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  24. I. Fang (1991). A “Racistic” History of Sorts. Philosophia Mathematica (1):110-134.
  25. Arnold Farr (2004). Whiteness Visible: Enlightenment Racism and the Structure of Racialized Consciousness. In George Yancy (ed.), What White Looks Like: African-American Philosophers on the Whiteness Question. Routledge.
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  26. Antony Flew (1987). 'Education Against Racism': Three Comments. Journal of Philosophy of Education 21 (1):131–137.
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  27. Dan Flory (2006). Spike Lee and the Sympathetic Racist. Journal of Aesthetics and Art Criticism 64 (1):67–79.
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  28. Simona Forti (2006). The Biopolitics of Souls: Racism, Nazism, and Plato. Political Theory 34 (1):9 - 32.
    This essay focuses on the relationship between biopolitics and race theory. Starting from Foucault, many authors have considered totalitarian anti-Semitism as a depravity of biologism. This essay would like to challenge this all-too-simple positivist, materialist, and evolutionist picture of biopolitics in the Third Reich. It examines another "tradition" of racial theories, central to National Socialism, much closer to the revered Western philosophical tradition than Darwinism ever was. This kind of racism presents itself as the authentic heir of that "Metaphysics of (...)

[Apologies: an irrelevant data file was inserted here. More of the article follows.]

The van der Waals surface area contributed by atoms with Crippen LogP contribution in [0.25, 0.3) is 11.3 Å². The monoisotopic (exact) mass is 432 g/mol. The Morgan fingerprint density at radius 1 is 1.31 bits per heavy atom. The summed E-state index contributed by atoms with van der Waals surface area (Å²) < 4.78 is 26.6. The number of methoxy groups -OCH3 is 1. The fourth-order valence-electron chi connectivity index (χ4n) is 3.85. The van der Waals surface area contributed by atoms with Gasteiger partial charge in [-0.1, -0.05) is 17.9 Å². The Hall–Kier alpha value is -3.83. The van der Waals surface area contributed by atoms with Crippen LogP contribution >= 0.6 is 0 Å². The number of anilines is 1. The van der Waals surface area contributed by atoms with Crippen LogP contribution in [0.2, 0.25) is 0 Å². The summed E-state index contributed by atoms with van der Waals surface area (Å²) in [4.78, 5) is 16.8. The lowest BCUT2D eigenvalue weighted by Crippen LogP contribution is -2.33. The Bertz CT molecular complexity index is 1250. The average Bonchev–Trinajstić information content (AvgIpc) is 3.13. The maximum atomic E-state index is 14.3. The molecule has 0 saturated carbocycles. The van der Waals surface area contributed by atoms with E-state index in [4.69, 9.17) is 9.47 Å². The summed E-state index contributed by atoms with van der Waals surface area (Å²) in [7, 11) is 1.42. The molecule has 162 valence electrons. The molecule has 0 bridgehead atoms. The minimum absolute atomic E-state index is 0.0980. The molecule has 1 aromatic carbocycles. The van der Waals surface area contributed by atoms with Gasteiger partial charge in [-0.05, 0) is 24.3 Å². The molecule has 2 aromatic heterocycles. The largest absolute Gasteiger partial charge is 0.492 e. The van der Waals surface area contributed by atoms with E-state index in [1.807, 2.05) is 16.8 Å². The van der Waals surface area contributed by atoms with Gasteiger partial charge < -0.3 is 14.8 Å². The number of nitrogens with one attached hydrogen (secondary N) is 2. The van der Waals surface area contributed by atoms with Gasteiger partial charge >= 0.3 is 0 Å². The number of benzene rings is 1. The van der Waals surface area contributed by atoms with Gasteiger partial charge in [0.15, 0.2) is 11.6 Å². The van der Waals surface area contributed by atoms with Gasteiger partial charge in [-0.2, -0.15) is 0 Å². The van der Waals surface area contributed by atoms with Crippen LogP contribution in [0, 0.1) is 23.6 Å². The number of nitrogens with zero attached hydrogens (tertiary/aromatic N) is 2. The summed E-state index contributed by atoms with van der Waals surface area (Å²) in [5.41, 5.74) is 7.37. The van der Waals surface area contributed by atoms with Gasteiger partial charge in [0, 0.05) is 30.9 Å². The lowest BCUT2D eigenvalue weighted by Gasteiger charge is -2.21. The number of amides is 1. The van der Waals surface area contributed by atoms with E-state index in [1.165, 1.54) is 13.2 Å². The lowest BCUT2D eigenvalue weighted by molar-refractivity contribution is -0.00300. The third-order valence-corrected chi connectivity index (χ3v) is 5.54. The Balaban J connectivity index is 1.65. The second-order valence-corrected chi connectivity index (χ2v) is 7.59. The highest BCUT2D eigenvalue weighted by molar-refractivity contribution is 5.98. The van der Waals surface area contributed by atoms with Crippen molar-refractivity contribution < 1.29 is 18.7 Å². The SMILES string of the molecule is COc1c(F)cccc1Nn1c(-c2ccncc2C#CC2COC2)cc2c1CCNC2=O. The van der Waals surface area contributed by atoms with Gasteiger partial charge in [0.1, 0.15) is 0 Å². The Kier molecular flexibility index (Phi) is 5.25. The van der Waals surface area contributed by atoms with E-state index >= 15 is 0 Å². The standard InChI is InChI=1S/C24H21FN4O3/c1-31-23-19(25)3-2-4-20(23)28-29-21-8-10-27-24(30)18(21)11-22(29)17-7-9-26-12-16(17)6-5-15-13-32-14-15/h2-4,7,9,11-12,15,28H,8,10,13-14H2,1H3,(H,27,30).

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  29. Lisa Gannett (2001). Racism and Human Genome Diversity Research: The Ethical Limits of "Population Thinking". Proceedings of the Philosophy of Science Association 2001 (3):S479-.
    This paper questions the prevailing historical understanding that scientific racism "retreated" in the 1950s when anthropology adopted the concepts and methods of population genetics and race was recognized to be a social construct and replaced by the concept of population. More accurately, a "populational" concept of race was substituted for a "typological one"-this is demonstrated by looking at the work of Theodosius Dobzhansky circa 1950. The potential for contemporary research in human population genetics to contribute to racism needs to be (...)
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  30. J. L. A. Garcia (2008). Book Reviews:“I'm Not a Racist, but …”: The Moral Quandary of Race. [REVIEW] Ethics 118 (2):332-337.
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  31. J. L. A. Garcia (2001). Racism and Racial Discourse. Philosophical Forum 32 (2):125–145.
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  32. J. L. A. Garcia (1997). Current Conceptions of Racism: A Critical Examination of Some Recent Social Philosophy. Journal of Social Philosophy 28 (2):5-42.
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  33. J. L. A. Garcia (1996). The Heart of Racism. Journal of Social Philosophy 27 (1):5-46.
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  34. Jorge Garcia (1999). Philosophical Analysis and the Moral Concept of Racism. Philosophy and Social Criticism 25 (5):1-32.